• Saturday, May 18, 2024
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Nigeria gets $400m credit from World Bank for COVID-19 vaccination

COVID-19 vaccine

The World Bank Board of Directors has approved a $400 million credit in additional financing to Nigeria from the International Development Association to provide upfront financing for safe and effective COVID-19 vaccine acquisition and deployment within the country.

The bank in a statement on Friday said the fund will be implemented as part of the COVID-19 Preparedness and Response Project.

It added that the credit will enable equitable access to purchase affordable COVID-19 vaccines for 18 percent (40 million) of Nigeria’s population and support effective vaccine deployment to 50 percent (110 million) of its citizens.

This, the Bank notes will build on the Nigerian government’s plan to break the chain of local transmission of COVID-19 and limit the spread of the virus.

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Shubham Chaudhuri, World Bank Country Director for Nigeria said, “As the Nigerian Government continues to tackle the effect of a third wave of the global pandemic, it is crucial it continues to vaccinate its citizens in addition to the use of non-pharmaceutical interventions to avoid the dreadful consequences of another lockdown that left in its wake an economic toll the country is still grappling with.”

“This additional funding would ensure that the Nigerian Government has the necessary financial resources to keep its vaccination drive going. This would mean that Nigerians will have increased access to the COVID-19 vaccination,” he added.

The additional financing will allow Nigeria to purchase and deploy COVID-19 vaccines, strengthen relevant health systems that are necessary for a successful deployment and prepare for future health emergencies.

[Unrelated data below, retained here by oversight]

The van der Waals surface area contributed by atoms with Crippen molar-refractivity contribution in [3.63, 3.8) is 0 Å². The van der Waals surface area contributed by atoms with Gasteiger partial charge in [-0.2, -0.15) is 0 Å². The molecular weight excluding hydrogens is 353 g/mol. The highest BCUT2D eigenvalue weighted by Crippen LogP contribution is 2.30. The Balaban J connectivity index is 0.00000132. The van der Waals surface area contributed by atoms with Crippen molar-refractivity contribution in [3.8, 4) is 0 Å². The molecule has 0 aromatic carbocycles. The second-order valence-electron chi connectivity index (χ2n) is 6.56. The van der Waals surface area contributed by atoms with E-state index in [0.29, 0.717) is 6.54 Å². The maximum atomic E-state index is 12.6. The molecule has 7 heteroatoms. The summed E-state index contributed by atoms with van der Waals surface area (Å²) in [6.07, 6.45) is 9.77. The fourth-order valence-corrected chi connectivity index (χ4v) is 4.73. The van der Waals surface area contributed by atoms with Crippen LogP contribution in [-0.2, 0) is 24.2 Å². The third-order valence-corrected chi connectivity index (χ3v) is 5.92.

Critically, it will permit the acquisition of vaccines to support Nigeria’s objective to have access vaccines under the right conditions (of value-for-money, regulatory approvals, and delivery time among other important features). This will ensure that the Government meets its plans to vaccinate 51percent of its population in two years, the statement said.

“Recognizing that there is currently excess demand for vaccines from both high-income and lower-income countries, the additional funds would let Nigeria acquire the vaccine at the earliest, strengthen the capacity of all states and the Federal Capital Territory to deploy the vaccines, as well as strengthen the country’s health system interventions such as enhancing health-emergency response capacity of health workers, cold chain equipment, disease surveillance, data management and use, and laboratory testing for the long-term,” says Ayodeji Gafar Ajiboye, World Bank Task Team Leader for the project.

Since the start of the COVID-19 pandemic, the World Bank Group has deployed over $157 billion to fight the health, economic, and social impacts of the pandemic, the fastest and largest crisis response in its history.

The financing is helping more than 100 countries strengthen pandemic preparedness, protect the poor and jobs, and jump-start a climate-friendly recovery.

The Bank is also supporting over 50 low- and middle-income countries, more than half of which are in Africa, with the purchase and deployment of COVID-19 vaccines, and is making available $20 billion in financing for this purpose until the end of 2022.